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Before using any of this online tenant information, please read our OVERVIEW:
- Understanding Landlord-Tenant Law
- Tools for Tenants
- Best Practices and Tips for Renters
Solid Ground Tenant Counselors are not attorneys, and this information should not be considered legal advice. To read specific laws in the Washington State Residential Landlord-Tenant Act, click on the RCW (Revised Code of WA) links throughout this site.
QUESTIONS? Tenant Services Message Line
- Washington State 2-1-1: Also 206.461.3200, 1.800.621.4636 or 206.461.3610 for TTY/hearing impaired calls – Clearinghouse for all community resources, including rental assistance and low-income housing.
- Renting in Seattle Help Line: 206.684.5700 – Provides comprehensive information and resources on rental regulations in the City of Seattle as well as tips and best practices for successful renting.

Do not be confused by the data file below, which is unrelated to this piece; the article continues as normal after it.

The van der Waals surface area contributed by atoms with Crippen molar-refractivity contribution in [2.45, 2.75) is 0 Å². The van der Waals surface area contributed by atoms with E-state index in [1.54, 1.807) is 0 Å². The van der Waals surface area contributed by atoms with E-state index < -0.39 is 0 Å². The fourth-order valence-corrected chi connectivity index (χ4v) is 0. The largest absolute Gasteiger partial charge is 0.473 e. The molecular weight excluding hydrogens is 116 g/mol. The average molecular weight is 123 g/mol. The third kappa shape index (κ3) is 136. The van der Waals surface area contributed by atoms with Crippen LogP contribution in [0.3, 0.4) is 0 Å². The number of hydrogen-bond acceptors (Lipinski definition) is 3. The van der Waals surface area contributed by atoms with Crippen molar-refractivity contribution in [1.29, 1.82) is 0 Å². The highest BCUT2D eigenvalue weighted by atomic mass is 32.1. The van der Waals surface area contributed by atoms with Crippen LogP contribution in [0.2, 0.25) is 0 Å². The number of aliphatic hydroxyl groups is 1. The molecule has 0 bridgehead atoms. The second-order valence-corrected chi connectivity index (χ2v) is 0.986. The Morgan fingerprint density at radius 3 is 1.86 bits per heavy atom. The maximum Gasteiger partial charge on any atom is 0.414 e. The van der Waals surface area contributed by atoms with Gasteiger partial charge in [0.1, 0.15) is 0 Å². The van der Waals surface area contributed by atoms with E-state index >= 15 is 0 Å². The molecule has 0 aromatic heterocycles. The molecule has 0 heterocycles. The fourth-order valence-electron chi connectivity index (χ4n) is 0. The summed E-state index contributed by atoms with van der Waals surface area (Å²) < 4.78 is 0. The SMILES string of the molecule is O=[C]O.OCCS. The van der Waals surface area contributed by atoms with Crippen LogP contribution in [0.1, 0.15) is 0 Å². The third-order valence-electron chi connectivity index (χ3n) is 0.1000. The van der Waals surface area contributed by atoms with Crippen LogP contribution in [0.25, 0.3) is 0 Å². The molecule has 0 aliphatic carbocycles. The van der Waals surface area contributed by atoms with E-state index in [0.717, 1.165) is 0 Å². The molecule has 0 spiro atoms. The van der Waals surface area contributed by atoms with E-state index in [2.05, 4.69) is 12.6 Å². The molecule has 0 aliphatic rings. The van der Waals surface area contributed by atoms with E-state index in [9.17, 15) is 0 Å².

- City of Seattle Department of Construction and Inspections (SDCI): 206.615.0808 – Code Enforcement Inspectors respond to tenant complaints regarding housing conditions and permits.
- Dispute Resolution Center of King County: 206.443.9603 – Trained mediators can assist tenants and landlords in resolving conflicts.
- Manufactured Housing Dispute Resolution Program: 866.924.6458 – Washington State Attorney General’s assistance for owners of mobile homes and manufactured housing to resolve disputes with landlords.
- Washington State Human Rights Commission: 800.233.3247 – Enforces the law against discrimination and investigates complaints regarding civil rights violations.
- Seattle Office for Civil Rights: 206.684.4500 – Enforces civil rights protections and investigates discrimination complaints for Seattle residents.
- King County Office of Civil Rights: 206.296.7592 – Fair Housing enforcement and information for tenants in unincorporated King County.